On February 1, Union finance minister Nirmala Sitharaman will be presenting the anxiously awaited Union Budget for the fiscal year 2023-24.
That Union Budgets for the past few years have been presented almost two months before the end of the ongoing financial year displays the BJP government’s penchant for doing things differently!
Behind closed doors, the details of the Budget would have been finalised with all financial pundits and industry, in particular, now waiting with bated breath to analyse the Budget in all its nuances. That particularly after the Covid-19 pandemic global economies have been over-stressed would be stating the obvious. Despite the looming threat of a global recession and after initial hiccups in battling the devastating pandemic, severe inflationary trends and growing unemployment, it is also a fact that the Indian economy has performed satisfactorily.
Governments are charged with the responsibility of ensuring adequate health care, education facilities, food for all, progressively infrastructure development, running of myriad institutions of governance, ensuring the maintenance of law and order, facilities for industrial growth and a decent living for all its citizens. They have a more than exacting task cut out for them.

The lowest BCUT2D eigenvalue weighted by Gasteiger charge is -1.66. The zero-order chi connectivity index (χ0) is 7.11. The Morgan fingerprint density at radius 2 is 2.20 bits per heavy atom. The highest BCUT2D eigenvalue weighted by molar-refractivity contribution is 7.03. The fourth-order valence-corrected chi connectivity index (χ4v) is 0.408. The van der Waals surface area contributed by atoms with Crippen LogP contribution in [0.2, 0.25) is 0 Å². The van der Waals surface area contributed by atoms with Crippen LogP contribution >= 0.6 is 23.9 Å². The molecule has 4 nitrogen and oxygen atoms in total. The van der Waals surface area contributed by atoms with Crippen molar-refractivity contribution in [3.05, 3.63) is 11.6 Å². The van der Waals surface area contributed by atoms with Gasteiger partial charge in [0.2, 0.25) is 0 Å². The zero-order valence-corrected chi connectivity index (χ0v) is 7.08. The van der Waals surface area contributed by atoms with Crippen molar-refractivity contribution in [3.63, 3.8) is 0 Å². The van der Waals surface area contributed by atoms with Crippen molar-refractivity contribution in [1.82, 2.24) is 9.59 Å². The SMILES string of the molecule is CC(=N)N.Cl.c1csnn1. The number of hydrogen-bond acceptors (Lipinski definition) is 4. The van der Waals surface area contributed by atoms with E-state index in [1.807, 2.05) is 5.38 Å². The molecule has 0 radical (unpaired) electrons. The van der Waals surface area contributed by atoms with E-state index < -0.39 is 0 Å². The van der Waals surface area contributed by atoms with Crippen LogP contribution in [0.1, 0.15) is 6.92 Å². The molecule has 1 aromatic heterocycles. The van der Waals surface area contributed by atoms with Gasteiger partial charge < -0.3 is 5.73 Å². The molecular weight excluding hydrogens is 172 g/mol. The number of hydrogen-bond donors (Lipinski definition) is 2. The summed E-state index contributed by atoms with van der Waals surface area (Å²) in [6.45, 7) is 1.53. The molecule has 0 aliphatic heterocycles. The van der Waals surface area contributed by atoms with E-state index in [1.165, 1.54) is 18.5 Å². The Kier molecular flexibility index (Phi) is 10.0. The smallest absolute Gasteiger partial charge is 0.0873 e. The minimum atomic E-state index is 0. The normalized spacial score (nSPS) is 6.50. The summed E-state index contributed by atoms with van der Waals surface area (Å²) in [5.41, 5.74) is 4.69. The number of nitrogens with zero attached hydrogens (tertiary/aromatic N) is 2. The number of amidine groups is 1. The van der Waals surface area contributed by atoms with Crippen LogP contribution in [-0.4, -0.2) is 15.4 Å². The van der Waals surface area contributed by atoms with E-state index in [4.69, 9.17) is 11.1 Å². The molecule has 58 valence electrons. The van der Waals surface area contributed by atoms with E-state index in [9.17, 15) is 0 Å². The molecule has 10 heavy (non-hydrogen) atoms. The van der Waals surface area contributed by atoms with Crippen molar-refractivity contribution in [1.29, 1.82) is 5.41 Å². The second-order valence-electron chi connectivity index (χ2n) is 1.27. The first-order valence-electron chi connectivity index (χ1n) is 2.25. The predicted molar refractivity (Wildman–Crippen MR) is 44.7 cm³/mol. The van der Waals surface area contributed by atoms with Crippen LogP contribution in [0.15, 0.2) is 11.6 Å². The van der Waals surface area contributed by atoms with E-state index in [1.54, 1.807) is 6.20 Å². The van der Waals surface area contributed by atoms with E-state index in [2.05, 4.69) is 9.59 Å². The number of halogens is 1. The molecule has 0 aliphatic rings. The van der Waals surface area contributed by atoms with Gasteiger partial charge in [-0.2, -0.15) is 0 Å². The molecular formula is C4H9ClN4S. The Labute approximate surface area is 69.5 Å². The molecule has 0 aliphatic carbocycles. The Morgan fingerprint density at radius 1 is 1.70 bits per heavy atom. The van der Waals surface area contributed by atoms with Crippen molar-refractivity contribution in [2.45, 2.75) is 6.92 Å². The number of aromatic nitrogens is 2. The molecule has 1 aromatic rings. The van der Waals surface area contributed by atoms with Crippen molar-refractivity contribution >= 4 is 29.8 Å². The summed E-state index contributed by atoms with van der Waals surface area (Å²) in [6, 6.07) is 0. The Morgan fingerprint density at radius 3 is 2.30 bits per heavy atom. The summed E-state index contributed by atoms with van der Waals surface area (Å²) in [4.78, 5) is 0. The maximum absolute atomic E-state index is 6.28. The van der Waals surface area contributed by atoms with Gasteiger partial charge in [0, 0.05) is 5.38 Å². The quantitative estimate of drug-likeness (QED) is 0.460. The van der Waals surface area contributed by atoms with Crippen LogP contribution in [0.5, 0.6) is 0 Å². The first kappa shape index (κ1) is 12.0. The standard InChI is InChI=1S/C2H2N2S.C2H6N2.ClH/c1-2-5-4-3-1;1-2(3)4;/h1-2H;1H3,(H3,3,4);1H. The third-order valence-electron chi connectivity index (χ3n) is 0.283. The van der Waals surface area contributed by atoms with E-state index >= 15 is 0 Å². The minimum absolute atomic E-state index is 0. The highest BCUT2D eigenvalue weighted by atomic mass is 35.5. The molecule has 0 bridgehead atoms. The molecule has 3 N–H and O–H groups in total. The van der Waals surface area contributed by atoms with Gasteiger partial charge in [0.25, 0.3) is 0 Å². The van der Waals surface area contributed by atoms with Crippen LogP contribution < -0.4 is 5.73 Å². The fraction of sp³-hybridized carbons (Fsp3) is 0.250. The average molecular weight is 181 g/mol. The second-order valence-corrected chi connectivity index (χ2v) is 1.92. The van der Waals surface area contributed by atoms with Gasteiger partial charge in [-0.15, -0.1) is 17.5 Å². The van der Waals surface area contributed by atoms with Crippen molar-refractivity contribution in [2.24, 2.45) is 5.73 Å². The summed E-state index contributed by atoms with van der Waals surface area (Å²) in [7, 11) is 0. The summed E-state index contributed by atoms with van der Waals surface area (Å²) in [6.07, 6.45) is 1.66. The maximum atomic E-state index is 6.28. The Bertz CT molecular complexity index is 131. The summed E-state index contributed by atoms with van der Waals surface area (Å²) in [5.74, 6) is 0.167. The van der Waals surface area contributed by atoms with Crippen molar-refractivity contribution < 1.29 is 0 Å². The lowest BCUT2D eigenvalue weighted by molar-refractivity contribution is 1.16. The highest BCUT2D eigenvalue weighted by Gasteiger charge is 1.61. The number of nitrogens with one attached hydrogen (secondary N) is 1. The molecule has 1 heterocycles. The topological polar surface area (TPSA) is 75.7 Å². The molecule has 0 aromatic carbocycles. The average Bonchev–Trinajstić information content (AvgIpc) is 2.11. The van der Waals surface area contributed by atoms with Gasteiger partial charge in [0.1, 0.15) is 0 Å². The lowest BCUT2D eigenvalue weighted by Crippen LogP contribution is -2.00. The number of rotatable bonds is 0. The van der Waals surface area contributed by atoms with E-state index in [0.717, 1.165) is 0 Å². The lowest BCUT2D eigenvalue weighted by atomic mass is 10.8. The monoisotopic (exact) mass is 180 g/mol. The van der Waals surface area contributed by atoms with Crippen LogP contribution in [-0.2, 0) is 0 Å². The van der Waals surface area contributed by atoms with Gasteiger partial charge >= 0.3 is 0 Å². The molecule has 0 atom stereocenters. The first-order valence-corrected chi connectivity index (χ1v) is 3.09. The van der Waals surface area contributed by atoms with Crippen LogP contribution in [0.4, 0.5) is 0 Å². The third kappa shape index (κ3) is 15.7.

Importantly, the demands for the country’s security preparedness always remains a major financial challenge. Defence budgets have to take into consideration all the changes in geopolitical dynamics, the formidable security threats from potential adversaries and national strategic goals, and thus plan for equipping and sustaining its armed forces. The imperatives of building all constituents of Comprehensive National Power to ensure the nation’s security and consequently its defence preparedness is indeed a mind-boggling exercise, with finances always being a constraint. In addition, sluggish bureaucratic procedures in defence procurement, changing governmental policies and the services themselves altering their acquisition priorities and requirements, apart from increasing fiscal deficits, is a dampener.
India, located in one of the most geopolitically stressed and volatile regions of the world, faces myriad formidable strategic challenges to its security, economic well-being and growth. India has to keep at bay the growing Chinese assertiveness against it by the latter endeavouring to nibble away Indian territory in the Ladakh and Arunachal regions, and planning collusive machinations against India with its client state Pakistan.
Infrastructure development along the India-China borders will have to be
continued with added fervour.
China's expanding naval activities in the Indian Ocean needs constant monitoring by the Indian Navy. The Navy’s urgent requirements for additional submarines and a third aircraft-carrier, apart from the latest naval aircraft for the already deployed two aircraft-carriers, will require massive financial outlays.